The Austin Powers: The Spy Who Shagged Me soundtrack introduced me to the Flaming Lips, with the “Buggin” remix smacked in the middle of that disc. I do not recall how I discovered the Soft Bulletin and Yoshimi Battles the Pink Robots, but I do know that those two albums are amongst the holdovers (along with Wilco’s Yankee Hotel Foxtrot, and Beck’s dolorous-yet-plaintive Sea Change) from the CD collection of my Jew-fro touting high school days. “She Don’t Use Jelly” sounds as splendidly goofy in 2009 as it did when the Lips played it on Beverly Hills 90210.
The Flaming Lips are one of those bands that I can easily and confidently pass along to two hopeful post-grad sweet hearts, Nurse Pauline and/or Cassie Ramone. More importantly, I affirm that the Flaming Lips (especiallySoft Bulletinera Lips) are the closest thing—along with all those Elephant 6 collective bands—of recent artists that have come to equaling the dignity of Beatles/Pink Floyd-esque psychedelia. I would even say they further it. The Lips have always sounded huge and expansive in a way the Beatles and Floyd did not. They can make guitars sound like grinding teeth and subsequently throw a Snuggie (musically-speaking) around the planet formerly-known-as-Pluto. Dave Friedman, despite his missteps in producing the second Clap Your Hands Say Yeah record, simply rules.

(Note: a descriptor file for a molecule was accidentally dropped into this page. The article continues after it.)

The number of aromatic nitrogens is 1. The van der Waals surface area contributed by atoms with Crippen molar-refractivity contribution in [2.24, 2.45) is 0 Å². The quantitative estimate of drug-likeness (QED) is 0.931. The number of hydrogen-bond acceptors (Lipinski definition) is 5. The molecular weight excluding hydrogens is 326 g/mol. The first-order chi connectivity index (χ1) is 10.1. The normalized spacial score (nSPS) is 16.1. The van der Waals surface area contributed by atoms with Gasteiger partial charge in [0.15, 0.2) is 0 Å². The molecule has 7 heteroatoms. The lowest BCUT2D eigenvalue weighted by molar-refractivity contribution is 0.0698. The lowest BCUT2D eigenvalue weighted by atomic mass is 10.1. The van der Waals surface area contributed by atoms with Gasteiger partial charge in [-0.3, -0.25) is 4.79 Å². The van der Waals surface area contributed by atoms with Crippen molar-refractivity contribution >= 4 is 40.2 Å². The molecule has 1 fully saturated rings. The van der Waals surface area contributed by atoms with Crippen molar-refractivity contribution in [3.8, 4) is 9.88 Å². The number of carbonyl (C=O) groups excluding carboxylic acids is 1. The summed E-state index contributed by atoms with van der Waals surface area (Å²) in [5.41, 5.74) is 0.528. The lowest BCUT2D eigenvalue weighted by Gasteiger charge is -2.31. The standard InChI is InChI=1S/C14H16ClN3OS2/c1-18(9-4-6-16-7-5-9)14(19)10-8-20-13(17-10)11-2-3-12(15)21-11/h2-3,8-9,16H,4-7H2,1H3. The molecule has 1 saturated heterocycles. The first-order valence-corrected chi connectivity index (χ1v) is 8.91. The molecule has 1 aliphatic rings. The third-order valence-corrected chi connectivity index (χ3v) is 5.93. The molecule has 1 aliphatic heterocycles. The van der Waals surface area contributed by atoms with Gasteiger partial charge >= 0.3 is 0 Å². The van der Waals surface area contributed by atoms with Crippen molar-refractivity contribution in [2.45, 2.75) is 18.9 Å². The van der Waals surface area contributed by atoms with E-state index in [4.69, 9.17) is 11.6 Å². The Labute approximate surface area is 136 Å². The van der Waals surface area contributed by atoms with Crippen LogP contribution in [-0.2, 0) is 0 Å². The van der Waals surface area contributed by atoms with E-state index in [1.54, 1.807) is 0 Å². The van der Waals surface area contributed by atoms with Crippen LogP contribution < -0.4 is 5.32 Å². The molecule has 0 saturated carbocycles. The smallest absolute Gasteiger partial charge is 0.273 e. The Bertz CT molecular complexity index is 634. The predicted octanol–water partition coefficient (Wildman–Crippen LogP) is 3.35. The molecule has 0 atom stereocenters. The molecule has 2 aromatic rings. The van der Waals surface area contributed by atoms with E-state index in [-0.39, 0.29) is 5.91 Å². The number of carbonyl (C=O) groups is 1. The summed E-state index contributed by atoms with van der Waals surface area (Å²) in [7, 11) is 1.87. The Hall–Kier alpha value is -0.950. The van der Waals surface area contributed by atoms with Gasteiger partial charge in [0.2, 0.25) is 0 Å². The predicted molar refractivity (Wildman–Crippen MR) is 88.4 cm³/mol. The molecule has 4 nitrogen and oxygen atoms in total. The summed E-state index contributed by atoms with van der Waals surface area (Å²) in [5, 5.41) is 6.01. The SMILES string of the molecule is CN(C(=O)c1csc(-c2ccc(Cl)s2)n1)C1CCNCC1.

So for me, the Lips live show is an entity to be kept completely separate from the Lips recording output—which in my opinion is sacrosanct, minus the lesser-loved At War with the Mystics, and the impossible-to-listen-to-unless-you-actually-have-four-stereos-lying-around-and-four-outlets-to-plug-them-into-all-in-the-same-room—Zaireeka.
A variety of characters convoked at Philadelphia’s Festival Pier. The production team, clad in matching Bob-the-Builder attire, erected the Lips’ latest set extraordinaire as the crowd awaited the band’s arrival. The show started off with the incandescent image of an animated Bollywood woman pleasing herself on a giant screen. The Lips, in their perpetual state of arrested development, arrived one by one, entering through a door in between her legs. Wayne Coyne crowd surfed in his trademark bubble, simultaneously vocalizing and conducting as the band thrashed its way into “Race For the Prize” on stage. The whole thing sounded swell, as did the band’s slow, stripped-down take on Yoshimi opener “Fight Test.”
The crowd’s ears sharpened as Coyne and gang road-tested the first single, “Silver Trembling Hands,” from the band’s anticipated upcoming album, Embryonic. A hot selection of dancing Furries could not defer the onslaught of rain, which sadly ended the set after only six songs. Unfortunately, the cover of Madonna’s “Borderline” was not one of them. Rain-battered fans battled an entourage of Pink Floydians to get out of the place in one piece. The Batman Forever-showcased Lips song “Bad Days” could not have been more appropriate. Although merchandise venders sold Lips shirts that read “No one is ever really powerless”, I couldn’t help but feel dubious. But I do love them Flaming Lips. Live Nation… please throw these disappointed kids a frickin’ bone here.